A math contest problem ∫10ln(1+ln2x4π2)ln(1−x)x dx\int_0^1\ln\left(1+\frac{\ln^2x}{4\,\pi^2}\right)\frac{\ln(1-x)}x \ \mathrm dx

A friend of mine sent me a math contest problem that I am not able to solve (he does not know a solution either). So, I thought I might ask you for help.

Prove:
10ln(1+ln2x4π2)ln(1x)xdx=π2(4ζ(1)+23).

Answer

Here is a solution: Let I denote the integral. Then

I=10log(1+log2x4π2)Li2(x)dx=[log(1+log2x4π2)Li2(x)]10+210logx4π2+log2xLi2(x)xdx=20t4π2+t2Li2(et)dt(x=et)=2n=11n20t4π2+t2entdt=2n=11n20(0cos(2πu)etudu)entdt=2n=11n20cos(2πu)u+ndu=2n=11n20cos(2πnu)u+1du(unu)=2n=1k=11n210cos(2πnu)u+kdu=2k=1101u+k(n=1cos(2πnu)n2)du.

Now we invoke the Fourier series of the Bernoulli polynomial B2(x):

n=1cos2πnxn2=π2B2(x)=π2(x2x+16),0x1.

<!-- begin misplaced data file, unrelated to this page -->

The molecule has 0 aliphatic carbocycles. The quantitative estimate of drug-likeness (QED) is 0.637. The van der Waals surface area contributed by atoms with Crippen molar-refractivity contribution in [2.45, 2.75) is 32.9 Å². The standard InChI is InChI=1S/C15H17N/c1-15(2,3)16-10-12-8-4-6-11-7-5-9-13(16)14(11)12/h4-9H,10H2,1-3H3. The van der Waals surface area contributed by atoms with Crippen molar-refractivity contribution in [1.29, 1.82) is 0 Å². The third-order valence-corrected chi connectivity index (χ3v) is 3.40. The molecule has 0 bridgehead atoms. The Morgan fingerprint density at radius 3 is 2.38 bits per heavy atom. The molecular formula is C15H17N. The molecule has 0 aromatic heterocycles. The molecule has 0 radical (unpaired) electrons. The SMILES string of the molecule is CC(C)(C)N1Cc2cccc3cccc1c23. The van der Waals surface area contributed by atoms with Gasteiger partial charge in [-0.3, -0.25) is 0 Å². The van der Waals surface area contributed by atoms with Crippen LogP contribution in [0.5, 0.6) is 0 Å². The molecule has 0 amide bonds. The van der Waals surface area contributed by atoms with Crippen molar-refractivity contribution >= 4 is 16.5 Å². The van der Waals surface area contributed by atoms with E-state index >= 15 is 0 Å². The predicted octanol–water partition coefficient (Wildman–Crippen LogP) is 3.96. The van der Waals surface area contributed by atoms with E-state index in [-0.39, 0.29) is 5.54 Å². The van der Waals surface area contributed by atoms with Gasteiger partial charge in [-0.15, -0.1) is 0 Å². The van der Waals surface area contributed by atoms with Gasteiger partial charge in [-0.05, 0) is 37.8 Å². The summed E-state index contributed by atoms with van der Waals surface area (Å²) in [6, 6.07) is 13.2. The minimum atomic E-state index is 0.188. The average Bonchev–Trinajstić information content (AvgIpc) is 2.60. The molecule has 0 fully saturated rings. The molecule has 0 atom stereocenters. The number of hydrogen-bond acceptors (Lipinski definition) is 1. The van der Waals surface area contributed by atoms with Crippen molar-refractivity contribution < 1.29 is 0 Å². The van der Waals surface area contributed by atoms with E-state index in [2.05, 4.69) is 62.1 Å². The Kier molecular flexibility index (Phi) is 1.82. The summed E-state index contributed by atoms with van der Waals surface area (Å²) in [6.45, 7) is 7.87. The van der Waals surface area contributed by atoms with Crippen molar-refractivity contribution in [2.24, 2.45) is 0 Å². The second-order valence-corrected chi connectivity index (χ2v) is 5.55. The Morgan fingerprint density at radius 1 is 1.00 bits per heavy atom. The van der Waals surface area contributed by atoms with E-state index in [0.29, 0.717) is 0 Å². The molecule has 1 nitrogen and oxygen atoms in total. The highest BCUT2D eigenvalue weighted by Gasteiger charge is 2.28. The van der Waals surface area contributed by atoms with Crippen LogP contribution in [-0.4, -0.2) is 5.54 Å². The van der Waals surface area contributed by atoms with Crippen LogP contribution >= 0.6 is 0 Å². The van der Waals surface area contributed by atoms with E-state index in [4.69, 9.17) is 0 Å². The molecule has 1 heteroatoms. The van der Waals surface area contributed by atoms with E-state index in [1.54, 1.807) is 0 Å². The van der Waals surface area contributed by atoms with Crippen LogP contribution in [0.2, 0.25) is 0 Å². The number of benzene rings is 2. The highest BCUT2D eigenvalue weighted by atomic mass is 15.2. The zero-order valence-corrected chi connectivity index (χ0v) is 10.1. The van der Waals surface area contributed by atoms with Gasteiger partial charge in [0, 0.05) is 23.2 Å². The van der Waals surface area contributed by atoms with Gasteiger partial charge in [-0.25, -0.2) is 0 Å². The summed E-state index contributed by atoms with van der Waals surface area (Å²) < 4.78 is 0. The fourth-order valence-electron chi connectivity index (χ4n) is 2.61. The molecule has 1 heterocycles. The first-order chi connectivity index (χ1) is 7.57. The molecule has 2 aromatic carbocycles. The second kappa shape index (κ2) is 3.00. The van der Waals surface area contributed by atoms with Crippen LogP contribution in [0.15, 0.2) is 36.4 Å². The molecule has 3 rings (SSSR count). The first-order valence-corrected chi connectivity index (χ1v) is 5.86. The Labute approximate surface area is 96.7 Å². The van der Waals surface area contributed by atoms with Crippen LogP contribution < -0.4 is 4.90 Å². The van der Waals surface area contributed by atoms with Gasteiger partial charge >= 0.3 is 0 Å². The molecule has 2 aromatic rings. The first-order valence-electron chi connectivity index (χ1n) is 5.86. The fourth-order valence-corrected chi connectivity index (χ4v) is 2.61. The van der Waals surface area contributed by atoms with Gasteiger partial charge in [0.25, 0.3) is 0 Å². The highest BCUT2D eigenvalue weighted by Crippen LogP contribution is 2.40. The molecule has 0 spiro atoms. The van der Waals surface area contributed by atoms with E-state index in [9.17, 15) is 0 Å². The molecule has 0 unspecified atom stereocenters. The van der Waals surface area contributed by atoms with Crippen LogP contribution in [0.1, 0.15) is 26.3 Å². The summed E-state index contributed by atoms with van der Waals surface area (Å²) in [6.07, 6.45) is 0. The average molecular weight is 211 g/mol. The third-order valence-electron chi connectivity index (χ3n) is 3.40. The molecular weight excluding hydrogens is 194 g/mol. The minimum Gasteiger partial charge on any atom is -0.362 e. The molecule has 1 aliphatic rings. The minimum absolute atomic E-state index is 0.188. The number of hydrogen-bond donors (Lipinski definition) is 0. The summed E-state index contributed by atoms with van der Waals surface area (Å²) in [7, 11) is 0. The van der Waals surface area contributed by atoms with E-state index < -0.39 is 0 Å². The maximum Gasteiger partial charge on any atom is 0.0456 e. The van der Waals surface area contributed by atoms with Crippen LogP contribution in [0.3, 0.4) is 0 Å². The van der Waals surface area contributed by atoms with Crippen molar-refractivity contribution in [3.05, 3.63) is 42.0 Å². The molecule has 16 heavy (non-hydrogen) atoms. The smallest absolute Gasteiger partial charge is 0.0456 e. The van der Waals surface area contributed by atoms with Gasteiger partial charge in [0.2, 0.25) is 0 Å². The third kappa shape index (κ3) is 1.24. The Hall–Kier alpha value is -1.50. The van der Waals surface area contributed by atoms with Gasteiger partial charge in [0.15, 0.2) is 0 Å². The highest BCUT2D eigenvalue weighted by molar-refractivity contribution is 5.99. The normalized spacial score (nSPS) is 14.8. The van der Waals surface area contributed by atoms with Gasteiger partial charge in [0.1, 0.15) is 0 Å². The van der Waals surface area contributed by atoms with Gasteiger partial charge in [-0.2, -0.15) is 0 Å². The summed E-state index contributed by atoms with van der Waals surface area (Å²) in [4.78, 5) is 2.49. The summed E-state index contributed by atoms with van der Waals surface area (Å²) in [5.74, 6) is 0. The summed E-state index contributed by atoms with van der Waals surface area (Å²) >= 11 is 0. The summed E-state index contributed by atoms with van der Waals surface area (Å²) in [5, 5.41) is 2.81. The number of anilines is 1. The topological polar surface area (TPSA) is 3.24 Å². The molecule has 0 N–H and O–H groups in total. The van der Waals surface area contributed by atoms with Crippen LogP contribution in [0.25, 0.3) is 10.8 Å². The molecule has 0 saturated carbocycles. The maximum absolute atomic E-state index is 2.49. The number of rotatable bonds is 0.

Then it follows that

I=2π2k=110u2u+16u+kdu=π2k=1{2k+1+2(k2+k+16)log(kk+1)}.

Now we consider the exponential of the partial sum:

exp[Nk=1{2k+1+2(k2+k+16)log(kk+1)}]=eN2+2NNk=1(kk+1)2k2+2k+13=eN2+2N(N+1)2N2+2N+13Nk=1k4k=e2N(1+1N)2N2+2N+13{eN2/4NN2/2+N/2+1/12Nk=1kk}4.

In view of the definition of Glaisher-Kinkelin constant A, we have

\lim_{N\to\infty} \exp \left[ \sum_{k=1}^{N} \left\{ 2k + 1 + 2\left( k^{2} + k + \frac{1}{6} \right) \log \left( \frac{k}{k+1} \right) \right\} \right] = \frac{A^{4}}{e}.

This, together with the identity \log A = \frac{1}{12} – \zeta'(-1), yields

I = \pi^{2} ( 4 \log A – 1 ) = -\pi^{2} \left(4\zeta'(-1) + \frac{2}{3} \right)

as desired.

Attribution
Source : Link , Question Author : Vladimir Reshetnikov , Answer Author : Bennett Gardiner

Leave a Comment